This article and video is to show off a gun that is unique to me because of where it came from. This is a report on a Taurus Model 85 stainless steel revolver. One that's over 20 years old.
When I first got it out of the torn, worn taped up black box I wondered what it was going to look like. To my astonishment, what appeared to be a brand new stainless steel revolver emerged.
The gun, a Taurus Model 85 is in the J-Frame size range. The one that was manufactured around 22 years ago was typical of a snub nose revolver in size and construction and appearance.
The gun was not only unique to me because it was old and new but because it belonged to my mother. My dad bought the gun around 1992 because he thought they needed it to protect their home.
After he bought it and loaded it they never fired it..
Twenty years later I opened the box and decided to try out the revolver. I just shot enough round to test the gun for safety, then took it back to my mother. She kept it in the box for another six months or so, then had to go into a nursing home.
Six months after that, she died.
When we cleaned out my mother's apartment I pulled the Taurus box out from under a cushion on her couch. She had kept it boxed and loaded in her apartment for almost 15 years.
It is now affectionately referred to as Momma's Gun.
This Taurus Model 85 looks new cosmetically. It's a good looking gun with nice Taurus wood revolver grips, including the insignia. It's a five shot revolver typical of guns this size.
For the range session review here, insofar as the gun's performance, it was pretty remarkable. I only expected a difficult, hard to center gun that would be challenging to control.
The first couple of loads I fired were with some old .38 special wad cutters. I thumb cocked the gun on the first target from about 35 feet and was almost startled by what I got.
I easily kept the gun on target and you can see by the green target below it was clearly sufficient for self defense from a gun that size at that distance. I shot a few more of those with similar results.
This gun is a .38 special, but like others of the same designation it will take .38 special +p ammo safely. That doesn't mean you should shoot them through it extensively. To do so will give the gun a beating that will shorten the life of it.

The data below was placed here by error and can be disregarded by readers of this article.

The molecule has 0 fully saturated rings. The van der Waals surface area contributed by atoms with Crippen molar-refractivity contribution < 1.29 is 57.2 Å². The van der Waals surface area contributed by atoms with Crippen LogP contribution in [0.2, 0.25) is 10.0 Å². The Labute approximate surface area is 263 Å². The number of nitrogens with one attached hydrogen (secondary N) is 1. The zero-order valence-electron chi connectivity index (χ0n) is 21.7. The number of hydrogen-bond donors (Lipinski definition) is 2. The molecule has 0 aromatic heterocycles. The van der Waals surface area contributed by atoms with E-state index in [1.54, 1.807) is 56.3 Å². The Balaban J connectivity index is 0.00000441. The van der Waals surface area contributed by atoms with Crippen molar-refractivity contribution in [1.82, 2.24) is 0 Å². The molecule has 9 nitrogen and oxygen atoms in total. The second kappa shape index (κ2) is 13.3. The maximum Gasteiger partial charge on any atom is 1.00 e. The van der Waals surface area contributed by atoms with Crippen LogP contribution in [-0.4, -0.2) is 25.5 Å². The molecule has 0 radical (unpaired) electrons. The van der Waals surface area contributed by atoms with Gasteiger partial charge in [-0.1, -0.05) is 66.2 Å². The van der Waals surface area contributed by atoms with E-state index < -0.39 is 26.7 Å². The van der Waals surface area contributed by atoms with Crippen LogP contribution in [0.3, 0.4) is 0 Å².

In this range session, because I would carry it with +p ammo, I tried about fifty rounds through it. I was pretty astounded. From 35 feet, this time shooting double action (which is what would be necessary in an emergency) it stayed in the self defense zone.
Revolver Size Allows Good Control
Below is a comparison of the Taurus Model 85 .38 special and my S&W Airweight .38 special +p revolvers. The frame sizes are virtually identical as are the barrels that are both just under 2 inches.
What is noticeably different is the weight and grip size. The Taurus 85 is heavier than the Airweight. I don't know how much this 20 year old revolver weighs, but it would be more towards the weight of a Ruger SP101.The stainless steel construction adds heft to it that the alloy of the Airweight lacks.
Combined with the full grips the gun is more than just a point and shoot emergency revolver. Like I tell most everybody who asks, your first consideration in getting your primary carry gun should be a gun you can get a full grip on.
The model 85 is a serious shooter that you can aim from some distance and count on hitting your target if you do your part.
The Remington RP9 Pistol - A promising offering from the troubled firearms manufacturer.
S&W got it right with the M2.0 9mm Pistol - the newest in the Military and Police line.
Texas Church Shooting illustrates the consequences of lack of security across the nation.
Learn to Move And Shoot, not to stand and die. Optimal practice by training for real shooting situations.
Like most guns this size the sights are molded into the top of the gun. Thankfully, the sites on this one are lined up solidly.
A Modern Revolver In An Old Package
Even with the age of this gun, it is built like a modern revolver as far as essentials. That includes the firing pin block that is in front of the pin when the hammer is thumb cocked. If the gun is dropped in that condition and the hammer drops the block will not move, preventing the gun from firing.
The trigger must be pulled for the pin block to move and let the hammer strike it.
With everything above, if you didn't watch the video, you've probably guessed by now I am approving this gun for concealed carry. It fits very nicely in the leather Don Hume IWB holster shown below.
This model and these type revolvers are found in good used condition in gun stores across the U.S. When going through the gun stores, it's a good idea to keep your eyes open for one. They're worth owning and generally come far from breaking the bank.
In summary this is a gun that surprised me. It came out of an old box still in brand new condition. It shot as straight and was as controllable as any gun close to this size that I've owned. It was controllable and confidence building either thumb cocked or in double action.
I'm sorry my mother is gone. But I'm glad I found this revolver and I'll do my best to do honor to Momma's Gun.
Concealed carry just got simpler. Your shortcut to figuring it all out.